Resources and events held aside from academics make Project Survive more of a community than just a program.


For example, Project Survive’s healing trauma events typically were designed to take place three times through each semester with one at the beginning, middle, and end. These healing events included experts coming in with different healing modalities including writing, movement, and laughter. These series of healing events are specifically about healing from both historical and individual trauma so that levels and layers of different forms of trauma and strategies to heal are explored and not just individual traumas.



Former coordinator of the Healing and Mentorship Program Maggie Harrison, along with other coordinators of the Interdisciplinary Studies Program such as Aliyah Dunn-Salahuddin of the African American Studies and former Chair Trinity Ordoña of the LGBT Studies help to develop the state designated funded equity project Healing and Mentorship in their community of survivors which included the Project Survive Program as well as the series of Healing and Trauma events.


State designated funds for communtiy colleges were not supposed to supplant existing programs. When the department was given these funds, they looked at their data to see who are we not serving as effectively when it came to which groups or programs as well as considering what support can be instituted to help them to be equally successful despite all the external factors that come into people’s lives that are stresses outside of the bounds of the classroom and the institution.  


“What we felt like we could make a difference on is how students respond to those stresses that they can potentially more effective strategies to deal with those real stresses of life,” Harrison said. “So the idea was to formalize what we already saw happening informally, the peer mentorship to say we’re going to value this work that students are doing to support one another and pay them.”


They offered their last set of funded events last year in the Spring 2019 semester until their equity funds from the state were cut. Without these funds, the Project Survive community is unable to pay and organize to hire experts to present. Despite this financial obstacle, students leaders of the project survive community have stepped up on their own to do club activities and independently decided to organize the Writing as Alchemy for Healing which will be taking place this semester on March 12.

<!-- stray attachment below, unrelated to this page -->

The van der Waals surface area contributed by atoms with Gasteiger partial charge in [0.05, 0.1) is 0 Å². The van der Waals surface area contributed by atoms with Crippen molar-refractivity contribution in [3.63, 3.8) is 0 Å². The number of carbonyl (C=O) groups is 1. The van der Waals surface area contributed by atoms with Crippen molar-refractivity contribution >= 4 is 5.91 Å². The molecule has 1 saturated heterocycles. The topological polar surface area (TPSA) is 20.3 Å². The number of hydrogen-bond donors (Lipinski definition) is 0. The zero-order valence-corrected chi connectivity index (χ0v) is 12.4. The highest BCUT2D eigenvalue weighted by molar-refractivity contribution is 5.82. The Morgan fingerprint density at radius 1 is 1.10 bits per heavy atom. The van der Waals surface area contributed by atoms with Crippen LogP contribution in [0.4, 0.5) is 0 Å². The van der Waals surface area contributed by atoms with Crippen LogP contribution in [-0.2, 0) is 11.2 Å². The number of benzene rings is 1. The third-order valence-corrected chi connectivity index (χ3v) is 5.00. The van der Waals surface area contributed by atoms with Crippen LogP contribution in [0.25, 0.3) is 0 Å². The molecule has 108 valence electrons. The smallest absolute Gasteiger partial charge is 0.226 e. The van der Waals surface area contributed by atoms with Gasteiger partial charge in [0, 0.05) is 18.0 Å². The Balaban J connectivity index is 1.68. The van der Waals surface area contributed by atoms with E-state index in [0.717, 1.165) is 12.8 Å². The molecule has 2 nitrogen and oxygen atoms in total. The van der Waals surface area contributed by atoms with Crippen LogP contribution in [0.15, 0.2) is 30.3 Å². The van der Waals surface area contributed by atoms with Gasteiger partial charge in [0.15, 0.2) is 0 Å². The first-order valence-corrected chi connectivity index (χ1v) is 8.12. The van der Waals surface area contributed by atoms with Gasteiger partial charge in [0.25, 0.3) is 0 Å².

“It was profound that they are committed to continue to offer that,” Harrison said. “It was certainly a blow when the funding got cut. But to hear that our students like these events were valuable enough to them that they want to figure out how to continue offering them has been very powerful to hear and also a testament to how strong the peer educator community is. They look out for one another and looking for was to support one another and help one another heal.”


The program’s many layers of events, courses, presentations, and resources give students the opportunity to learn more about what a healthy and intimate relationship looks like and how to prevent and heal from exposure to sexual violence in an open space.


“It allows room for discussion folks usually wouldn’t have outside of the program’s space,” Carpenter said. “It showed me how powerful it can be for there to be conversations opened around these topics with an intergenerational dialogue. The program was very influential to me. It’s what made City College really stand out as special and unique.”